Office Hours: Church Fan Pages & Weaning Publicity

Office Hours: Church Fan Pages & Weaning Publicity

June 22, 2011 by

Every week I hold online office hours and answer questions from folks like you. This week I answer a question on how to promote and grow a church Facebook fan page. We also take a look at how to wean your ministry leaders off of too many communication materials. Take a look and be sure to join me every Wednesday from 2-4 p.m. CDT for online office hours!

How would you recommending getting more traffic to your church Facebook page?

My answer: For starters:

  • Is it linked from your church website’s homepage?
  • Is that link “above the fold” on the homepage?
  • Do you have it listed on your e-mail signature?
  • Does your senior pastor have buy-in for the fan page?
  • Is he or she a fan?
  • Is it in your bulletin?
  • Do you have relevant content on the fan page or is it an “info dump”?
  • Have you e-mailed the entire staff and asked them to join the page?
  • Has the staff invited their friends to join the page?
  • Has your senior pastor/primary teacher talked about it from the front?
  • Have you made an announcement about it from the front?
  • Have you e-mailed the congregation asking them to join the page?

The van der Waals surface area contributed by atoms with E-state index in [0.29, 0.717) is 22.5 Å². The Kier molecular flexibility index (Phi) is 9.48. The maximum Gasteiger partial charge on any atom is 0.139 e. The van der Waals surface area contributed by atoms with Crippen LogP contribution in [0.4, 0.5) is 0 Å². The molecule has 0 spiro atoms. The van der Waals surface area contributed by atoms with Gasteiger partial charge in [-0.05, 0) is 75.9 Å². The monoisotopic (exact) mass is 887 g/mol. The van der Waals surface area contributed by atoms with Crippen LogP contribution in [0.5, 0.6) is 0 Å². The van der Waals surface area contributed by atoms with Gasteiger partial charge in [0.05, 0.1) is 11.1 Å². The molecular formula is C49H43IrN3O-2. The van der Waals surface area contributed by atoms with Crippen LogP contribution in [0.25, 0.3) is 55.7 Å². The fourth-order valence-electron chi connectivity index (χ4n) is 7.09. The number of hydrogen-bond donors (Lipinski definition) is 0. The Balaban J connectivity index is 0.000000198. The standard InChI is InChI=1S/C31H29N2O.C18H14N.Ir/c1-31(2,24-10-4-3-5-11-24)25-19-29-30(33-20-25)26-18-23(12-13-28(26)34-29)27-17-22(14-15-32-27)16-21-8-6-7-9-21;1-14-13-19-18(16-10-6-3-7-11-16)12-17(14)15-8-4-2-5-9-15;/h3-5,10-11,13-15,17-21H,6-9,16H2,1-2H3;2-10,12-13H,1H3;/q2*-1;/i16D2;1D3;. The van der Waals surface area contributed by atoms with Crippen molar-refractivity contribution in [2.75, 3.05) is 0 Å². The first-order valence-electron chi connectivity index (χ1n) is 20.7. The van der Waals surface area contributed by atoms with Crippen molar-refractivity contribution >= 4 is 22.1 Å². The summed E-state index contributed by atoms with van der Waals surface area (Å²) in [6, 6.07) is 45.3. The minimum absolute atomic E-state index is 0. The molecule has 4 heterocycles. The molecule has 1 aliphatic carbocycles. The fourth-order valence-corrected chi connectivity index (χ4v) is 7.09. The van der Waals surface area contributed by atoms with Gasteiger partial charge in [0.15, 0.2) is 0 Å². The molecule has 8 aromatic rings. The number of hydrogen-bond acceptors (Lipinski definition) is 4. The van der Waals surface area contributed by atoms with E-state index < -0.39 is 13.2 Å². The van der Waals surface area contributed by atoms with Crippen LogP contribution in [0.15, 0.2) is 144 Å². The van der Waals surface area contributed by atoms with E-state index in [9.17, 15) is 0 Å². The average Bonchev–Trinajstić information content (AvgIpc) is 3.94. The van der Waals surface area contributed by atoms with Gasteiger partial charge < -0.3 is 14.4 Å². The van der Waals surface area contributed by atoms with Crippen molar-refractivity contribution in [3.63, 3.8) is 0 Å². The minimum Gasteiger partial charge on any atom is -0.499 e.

Once we get past those, we’ll have some more to talk about.

How do I get ministry leaders to stop over-producing publicity materials? They want flyers, brochures, posters, videos, door hangers, etc. for every event! How can I wean them off their fear that without all these no one will show up to their event?

My answer: Could you try “experiments”? We tried this once with our church bulletin and it worked like a charm.

Essentially, you say something along the lines of “Let’s try an experiment. For the next sermon series/event/kick-off/VBS, we’re going to do _____ instead of ______.” Of course, you fill in the blanks with whatever you don’t want to do with what you do want to do.

I have found that people are much more willing to try something out if they know it’s not permanent. The benefit, of course, is that if you try an experiment and it works (i.e. the same amount of people show up to the event) you can then continue the experiment until it becomes the new normal.

Start slow. Start small. Get some small wins under your belt and gradually move to those time- and resource-consuming events that drain the life out of everyone (including you!)

Get experimenting!

Post By:

Justin Wise


Justin Wise lives in West Des Moines, Iowa, with his wife and son. He likes coffee, reading, running and blogging.
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8 Responses to “Office Hours: Church Fan Pages & Weaning Publicity”

  • Eric J
    June 22, 2011

    ohh that experiment idea is a great one!


  • Came
    June 26, 2011

    “Is that link “above the fold” on the homepage?” – we all know the fold is a myth, have the link on the homepage & make sure it’s prominent.


    • Justin Wise
      July 5, 2011

      Came ….. I disagree. Ask any heuristics practitioner and they will tell you the “fold” is alive and well. Sorry.